Tube? (was: Re: Subway!)
funex79 at SLONET.ORG
Fri Jun 9 21:00:24 UTC 2000
Speaking as an ex-New Yorker, I believe there is a system in NY known to
locals as The Tubes. It refers to a separate system that runs from somewhere
in lower Manhattan, under the Hudson River to Newark or Jersey City. It is
referred to as the Hudson Tubes.
----- Original Message -----
From: "Aaron E. Drews" <aaron at LING.ED.AC.UK>
To: <ADS-L at LISTSERV.UGA.EDU>
Sent: Friday, June 09, 2000 11:59 AM
Subject: Re: Tube? (was: Re: Subway!)
> on 9/6/00 5:43 PM, Lynne Murphy wrote:
> > Peter asked:
> >> Have Londoners taken to calling the Underground "the tube"
> >> indiscriminately? I had it explained to me by a Londoner back in the
> >> that "tube" referred only to the routes created by underground drilling
> >> greater depths, like the Picadilly and Bakerloo Lines, and would not be
> >> used of routes like the Circle Line, which were near enough to the
> >> to be created by the "break and cover" method. I think I even read the
> >> same thing in some guide book. I've taken it as gospel ever since, but
> >> maybe it was always more technical than colloquial.
> > I haven't heard anyone make the distinction, but then I don't live in
> > so maybe people up there are pickier. When I've asked "can I get there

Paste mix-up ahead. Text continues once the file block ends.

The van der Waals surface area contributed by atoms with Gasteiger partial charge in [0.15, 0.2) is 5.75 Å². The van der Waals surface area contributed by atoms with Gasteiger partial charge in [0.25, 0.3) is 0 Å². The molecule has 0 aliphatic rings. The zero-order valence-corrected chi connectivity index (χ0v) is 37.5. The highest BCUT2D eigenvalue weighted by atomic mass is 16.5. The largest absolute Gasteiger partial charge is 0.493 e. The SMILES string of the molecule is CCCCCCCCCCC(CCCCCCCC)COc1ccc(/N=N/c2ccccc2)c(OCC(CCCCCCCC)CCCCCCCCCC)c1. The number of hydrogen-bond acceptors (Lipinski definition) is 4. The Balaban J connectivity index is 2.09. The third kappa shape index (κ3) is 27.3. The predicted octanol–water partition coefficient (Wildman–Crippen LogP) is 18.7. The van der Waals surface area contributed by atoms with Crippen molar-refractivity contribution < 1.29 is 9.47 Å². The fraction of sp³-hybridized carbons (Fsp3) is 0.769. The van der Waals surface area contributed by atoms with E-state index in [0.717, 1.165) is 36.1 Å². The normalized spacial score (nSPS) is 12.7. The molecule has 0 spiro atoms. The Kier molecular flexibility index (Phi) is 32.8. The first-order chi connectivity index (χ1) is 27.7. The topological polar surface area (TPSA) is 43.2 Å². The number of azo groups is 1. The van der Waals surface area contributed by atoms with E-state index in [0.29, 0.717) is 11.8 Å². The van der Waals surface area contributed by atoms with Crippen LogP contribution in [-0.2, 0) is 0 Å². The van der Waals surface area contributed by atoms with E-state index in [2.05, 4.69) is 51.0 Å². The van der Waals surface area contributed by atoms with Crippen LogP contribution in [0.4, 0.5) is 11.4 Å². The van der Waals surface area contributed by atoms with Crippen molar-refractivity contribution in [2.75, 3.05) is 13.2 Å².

> > tube?", no one's corrected me and I'm typically going on the Circle and
> > District lines. The guide for visitors at londontown.com says:
> I don't know about in London, but here in Edinburgh (where there are a lot
> of Londoners, admittedly), "the tube" refers to the London Underground.
> whole system. But, I sense a drift of "tube" meaning *any* (partially)
> subterranean rail system. So, I don't think locals would bat an eyelid if
> someone were to mention the tube in Glasgow. In fact, my in-laws have
> mentioned taking the tube in New York.
> Does "tube" have a [j] (or [y], depending on convention) in any American
> dialects? Here, it's pronounced like "chewb", which causes me a slight
> giggle every so often, despite years of "scientifically studying" this
> Aaron E. Drews The University of Edinburgh
> http://www.ling.ed.ac.uk/~aaron Departments of English Language and
> aaron at ling.ed.ac.uk Theoretical & Applied Linguistics
> "MERE ACCUMULATION OF OBSERVATIONAL EVIDENCE IS NOT PROOF"
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